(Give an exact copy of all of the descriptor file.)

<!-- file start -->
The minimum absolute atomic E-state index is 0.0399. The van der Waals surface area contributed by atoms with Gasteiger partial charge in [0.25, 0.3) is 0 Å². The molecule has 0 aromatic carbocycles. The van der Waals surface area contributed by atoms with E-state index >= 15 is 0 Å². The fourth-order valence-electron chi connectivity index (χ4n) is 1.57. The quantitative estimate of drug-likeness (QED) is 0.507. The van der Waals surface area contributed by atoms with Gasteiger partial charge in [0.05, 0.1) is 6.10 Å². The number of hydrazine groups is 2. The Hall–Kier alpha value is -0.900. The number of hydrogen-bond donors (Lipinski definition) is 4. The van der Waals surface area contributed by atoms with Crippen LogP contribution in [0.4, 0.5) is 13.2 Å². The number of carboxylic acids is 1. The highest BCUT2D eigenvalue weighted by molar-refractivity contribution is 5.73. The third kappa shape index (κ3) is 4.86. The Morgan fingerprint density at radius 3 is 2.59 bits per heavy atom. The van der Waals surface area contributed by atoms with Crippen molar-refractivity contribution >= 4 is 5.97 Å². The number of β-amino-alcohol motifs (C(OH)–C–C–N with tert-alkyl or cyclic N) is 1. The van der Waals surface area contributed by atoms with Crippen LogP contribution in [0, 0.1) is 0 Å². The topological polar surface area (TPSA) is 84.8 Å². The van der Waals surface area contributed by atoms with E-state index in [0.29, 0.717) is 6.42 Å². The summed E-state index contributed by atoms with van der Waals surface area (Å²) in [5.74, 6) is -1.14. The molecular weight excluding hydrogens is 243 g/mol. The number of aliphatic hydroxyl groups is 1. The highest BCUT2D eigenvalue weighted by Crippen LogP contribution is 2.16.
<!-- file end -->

The minimum absolute atomic E-state index is 0.0399. The van der Waals surface area contributed by atoms with Gasteiger partial charge in [0.25, 0.3) is 0 Å². The molecule has 0 aromatic carbocycles. The van der Waals surface area contributed by atoms with E-state index >= 15 is 0 Å². The fourth-order valence-electron chi connectivity index (χ4n) is 1.57. The quantitative estimate of drug-likeness (QED) is 0.507. The van der Waals surface area contributed by atoms with Gasteiger partial charge in [0.05, 0.1) is 6.10 Å². The number of hydrazine groups is 2. The Hall–Kier alpha value is -0.900. The number of hydrogen-bond donors (Lipinski definition) is 4. The van der Waals surface area contributed by atoms with Crippen LogP contribution in [0.4, 0.5) is 13.2 Å². The number of carboxylic acids is 1. The highest BCUT2D eigenvalue weighted by molar-refractivity contribution is 5.73. The third kappa shape index (κ3) is 4.86. The Morgan fingerprint density at radius 3 is 2.59 bits per heavy atom. The van der Waals surface area contributed by atoms with Crippen molar-refractivity contribution >= 4 is 5.97 Å². The number of β-amino-alcohol motifs (C(OH)–C–C–N with tert-alkyl or cyclic N) is 1. The van der Waals surface area contributed by atoms with Crippen LogP contribution in [0, 0.1) is 0 Å². The topological polar surface area (TPSA) is 84.8 Å². The van der Waals surface area contributed by atoms with E-state index in [0.29, 0.717) is 6.42 Å². The summed E-state index contributed by atoms with van der Waals surface area (Å²) in [5.74, 6) is -1.14. The molecular weight excluding hydrogens is 243 g/mol. The number of aliphatic hydroxyl groups is 1. The highest BCUT2D eigenvalue weighted by Crippen LogP contribution is 2.16.